Ask the PAC: City priority milestones

On June 6, the Petaluma City Council finalized its top-ten list of priorities for the next two fiscal years. Highlights include the restoration of the downtown railroad trestle, safety improvements to city roads, a cannabis ordinance, amendments to the tree ordinance, and the construction of a new fire station among others.

At the latest City Council meeting on Monday, Petaluma leaders broke down specific milestones to achieve each goal, and the expected time of completion by fiscal year and quarter.

But, as the staff report noted, the priorities and timelines may be subject to change come 2023, once new city council members are sworn in following the November municipal election.

Question: What actions do Petaluma leaders plan to take in order to achieve their 2023-24 goals and what is the schedule for doing so?

Answer: While none of the priorities are set to be completely achieved by the end of the first fiscal quarter of 2023 due to extensive processes, a number of milestones will move forward and some are already underway.

“I thought (the timeline) was very well put together,” said council member Mike Healy. “We have a lot of people who want to see things get done tomorrow, and I think this is realistic.” Healy also asked for city staff to provide monthly progress reports on each priority.

Vice Mayor Dennis Pocekay and council member Brian Barnacle asked for more focus on getting a retail cannabis ordinance adopted more quickly, rather than waiting six months between a draft ordinance and final adoption, as the timeline estimates.

First among the priorities will be establishing more protections for renters in the first quarter of the coming fiscal year, followed by the completion of research on recent mobile home rent challenges. A final adoption of the respective ordinances is expected by the end of the first half of fiscal 2023. The fiscal year 2023 begins next month, on July 1, and runs through the end of June 2023.

Also underway is the fairgrounds project, with the panel expected to send its recommendations for the 55-acre midtown property to the Planning Commission and City Council by March, with more community input expected in the second quarter and final decisions on the lease and land use after that.

Taking longer to be completed are the trestle restoration project and police oversight guidelines. For the trestle, the city will begin plans to turn the old rail trestle into a downtown riverwalk in the first quarter of 2023, with an environmental assessment coming in the third quarter. The project is not expected to be “shovel ready” or have funding secured until the third quarter of 2024. Construction would begin afterwards.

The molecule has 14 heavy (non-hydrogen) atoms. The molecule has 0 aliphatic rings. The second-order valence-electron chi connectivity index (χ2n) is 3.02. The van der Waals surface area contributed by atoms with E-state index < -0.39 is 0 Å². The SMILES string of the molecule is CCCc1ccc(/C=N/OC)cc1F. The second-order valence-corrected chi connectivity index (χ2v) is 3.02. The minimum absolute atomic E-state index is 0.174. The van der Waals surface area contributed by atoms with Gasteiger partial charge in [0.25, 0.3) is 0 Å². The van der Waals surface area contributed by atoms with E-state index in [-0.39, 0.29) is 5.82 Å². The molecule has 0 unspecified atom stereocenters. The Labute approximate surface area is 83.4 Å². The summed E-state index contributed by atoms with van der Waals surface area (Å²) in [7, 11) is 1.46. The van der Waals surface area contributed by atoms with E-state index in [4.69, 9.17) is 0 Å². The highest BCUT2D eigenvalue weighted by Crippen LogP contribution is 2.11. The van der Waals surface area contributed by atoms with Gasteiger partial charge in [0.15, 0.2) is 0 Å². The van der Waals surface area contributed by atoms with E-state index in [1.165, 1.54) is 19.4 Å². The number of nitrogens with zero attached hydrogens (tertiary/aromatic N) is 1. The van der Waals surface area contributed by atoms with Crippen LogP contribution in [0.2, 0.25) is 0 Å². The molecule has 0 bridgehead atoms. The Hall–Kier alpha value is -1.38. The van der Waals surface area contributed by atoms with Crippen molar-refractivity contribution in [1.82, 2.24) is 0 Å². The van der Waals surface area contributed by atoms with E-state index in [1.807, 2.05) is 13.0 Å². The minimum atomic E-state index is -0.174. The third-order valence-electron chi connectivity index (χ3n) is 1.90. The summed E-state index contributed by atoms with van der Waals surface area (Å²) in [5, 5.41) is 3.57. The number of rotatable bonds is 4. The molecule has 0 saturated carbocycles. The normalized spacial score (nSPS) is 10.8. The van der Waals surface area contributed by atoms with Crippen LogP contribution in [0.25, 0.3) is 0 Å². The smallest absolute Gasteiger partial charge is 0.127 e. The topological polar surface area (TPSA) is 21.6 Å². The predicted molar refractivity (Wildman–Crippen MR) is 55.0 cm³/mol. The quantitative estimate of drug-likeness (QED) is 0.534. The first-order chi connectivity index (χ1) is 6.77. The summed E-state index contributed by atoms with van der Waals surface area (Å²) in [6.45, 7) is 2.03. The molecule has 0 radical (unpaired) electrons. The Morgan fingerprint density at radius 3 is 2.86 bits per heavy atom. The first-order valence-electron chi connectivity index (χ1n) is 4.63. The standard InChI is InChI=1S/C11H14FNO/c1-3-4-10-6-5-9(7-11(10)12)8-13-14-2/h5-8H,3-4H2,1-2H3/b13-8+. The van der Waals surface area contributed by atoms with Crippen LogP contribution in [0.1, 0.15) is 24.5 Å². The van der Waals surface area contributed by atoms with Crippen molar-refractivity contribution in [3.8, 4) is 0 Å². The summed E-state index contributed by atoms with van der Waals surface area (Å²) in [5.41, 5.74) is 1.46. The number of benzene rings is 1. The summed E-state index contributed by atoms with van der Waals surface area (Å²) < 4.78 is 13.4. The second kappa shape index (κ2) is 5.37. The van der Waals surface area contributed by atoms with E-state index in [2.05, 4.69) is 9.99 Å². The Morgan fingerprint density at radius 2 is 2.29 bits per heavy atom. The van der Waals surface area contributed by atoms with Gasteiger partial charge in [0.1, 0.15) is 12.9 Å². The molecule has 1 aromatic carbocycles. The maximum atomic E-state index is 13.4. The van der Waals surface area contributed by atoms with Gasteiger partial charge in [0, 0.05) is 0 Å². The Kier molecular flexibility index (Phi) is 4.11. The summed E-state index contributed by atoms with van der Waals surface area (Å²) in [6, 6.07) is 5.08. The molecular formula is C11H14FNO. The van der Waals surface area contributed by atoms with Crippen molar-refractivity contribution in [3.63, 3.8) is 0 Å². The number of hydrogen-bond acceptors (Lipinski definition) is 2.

While a “Safe Streets” initiative has already launched with projects such as Complete Streets and trail renovations, the City also plans to adopt a local road safety plan next year as well as complete the establishment of bicycle and pedestrian framework . A long-term funding strategy plan for related projects is expected to be done by the end of 2024.

Also on the list of priorities is a new fire station, with a groundbreaking scheduled for the end of the 2023 fiscal year, and a tree preservation ordinance.

An Integrated Pest Management Plan for sustainable land management is expected to be finalized by the third quarter of 2023, and a citywide electrification plan, which includes a burnout ordinance and a clean energy mandate, is set to be adopted by the end of 2024.

A full outline can be found at

Although city leaders don’t appear to want to add to the list, after the recent uptick in gun violence and mass shootings throughout the nation, council member Dave King called for firearms restrictions to also be placed on the agenda.

“I don’t trust the federal government to take care of this problem,” King said. “And I hope that states can do it, but I also think we need to make obtaining guns more difficult.”

Amelia Parreira is a staff writer for the Argus-Courier. She can be reached at or 707-521-5208.

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